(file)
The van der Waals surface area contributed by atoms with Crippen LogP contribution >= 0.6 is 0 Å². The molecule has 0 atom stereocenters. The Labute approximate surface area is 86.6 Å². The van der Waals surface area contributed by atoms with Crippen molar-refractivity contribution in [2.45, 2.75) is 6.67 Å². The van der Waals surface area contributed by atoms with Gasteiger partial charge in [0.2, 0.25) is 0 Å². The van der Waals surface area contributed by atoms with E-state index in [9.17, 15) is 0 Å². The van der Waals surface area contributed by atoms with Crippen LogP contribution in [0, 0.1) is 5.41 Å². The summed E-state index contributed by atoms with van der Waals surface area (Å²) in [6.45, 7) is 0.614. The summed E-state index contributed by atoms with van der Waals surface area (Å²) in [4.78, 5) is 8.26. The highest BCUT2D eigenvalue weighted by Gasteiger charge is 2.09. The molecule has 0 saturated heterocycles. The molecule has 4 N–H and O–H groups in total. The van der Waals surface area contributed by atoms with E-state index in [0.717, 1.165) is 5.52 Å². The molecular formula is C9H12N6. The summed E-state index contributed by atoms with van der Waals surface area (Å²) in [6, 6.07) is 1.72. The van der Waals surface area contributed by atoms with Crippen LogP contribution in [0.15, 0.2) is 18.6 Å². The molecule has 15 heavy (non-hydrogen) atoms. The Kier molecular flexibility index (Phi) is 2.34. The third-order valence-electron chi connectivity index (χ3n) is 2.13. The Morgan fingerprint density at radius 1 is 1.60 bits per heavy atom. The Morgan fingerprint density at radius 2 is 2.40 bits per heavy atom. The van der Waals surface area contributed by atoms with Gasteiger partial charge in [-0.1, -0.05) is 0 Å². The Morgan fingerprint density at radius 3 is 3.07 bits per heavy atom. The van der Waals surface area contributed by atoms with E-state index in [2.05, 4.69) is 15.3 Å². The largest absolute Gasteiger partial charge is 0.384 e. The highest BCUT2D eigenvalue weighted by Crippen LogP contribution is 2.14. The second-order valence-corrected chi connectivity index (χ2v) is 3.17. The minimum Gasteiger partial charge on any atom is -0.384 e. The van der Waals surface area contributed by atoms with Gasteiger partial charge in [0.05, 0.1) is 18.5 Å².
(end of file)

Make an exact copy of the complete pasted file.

The van der Waals surface area contributed by atoms with Crippen LogP contribution >= 0.6 is 0 Å². The molecule has 0 atom stereocenters. The Labute approximate surface area is 86.6 Å². The van der Waals surface area contributed by atoms with Crippen molar-refractivity contribution in [2.45, 2.75) is 6.67 Å². The van der Waals surface area contributed by atoms with Gasteiger partial charge in [0.2, 0.25) is 0 Å². The van der Waals surface area contributed by atoms with E-state index in [9.17, 15) is 0 Å². The van der Waals surface area contributed by atoms with Crippen LogP contribution in [0, 0.1) is 5.41 Å². The summed E-state index contributed by atoms with van der Waals surface area (Å²) in [6.45, 7) is 0.614. The summed E-state index contributed by atoms with van der Waals surface area (Å²) in [4.78, 5) is 8.26. The highest BCUT2D eigenvalue weighted by Gasteiger charge is 2.09. The molecule has 0 saturated heterocycles. The molecule has 4 N–H and O–H groups in total. The van der Waals surface area contributed by atoms with E-state index in [0.717, 1.165) is 5.52 Å². The molecular formula is C9H12N6. The summed E-state index contributed by atoms with van der Waals surface area (Å²) in [6, 6.07) is 1.72. The van der Waals surface area contributed by atoms with Crippen LogP contribution in [0.15, 0.2) is 18.6 Å². The molecule has 15 heavy (non-hydrogen) atoms. The Kier molecular flexibility index (Phi) is 2.34. The third-order valence-electron chi connectivity index (χ3n) is 2.13. The Morgan fingerprint density at radius 1 is 1.60 bits per heavy atom. The Morgan fingerprint density at radius 2 is 2.40 bits per heavy atom. The van der Waals surface area contributed by atoms with Gasteiger partial charge in [-0.1, -0.05) is 0 Å². The Morgan fingerprint density at radius 3 is 3.07 bits per heavy atom. The van der Waals surface area contributed by atoms with E-state index in [2.05, 4.69) is 15.3 Å². The largest absolute Gasteiger partial charge is 0.384 e. The highest BCUT2D eigenvalue weighted by Crippen LogP contribution is 2.14. The second-order valence-corrected chi connectivity index (χ2v) is 3.17. The minimum Gasteiger partial charge on any atom is -0.384 e. The van der Waals surface area contributed by atoms with Gasteiger partial charge in [0.05, 0.1) is 18.5 Å².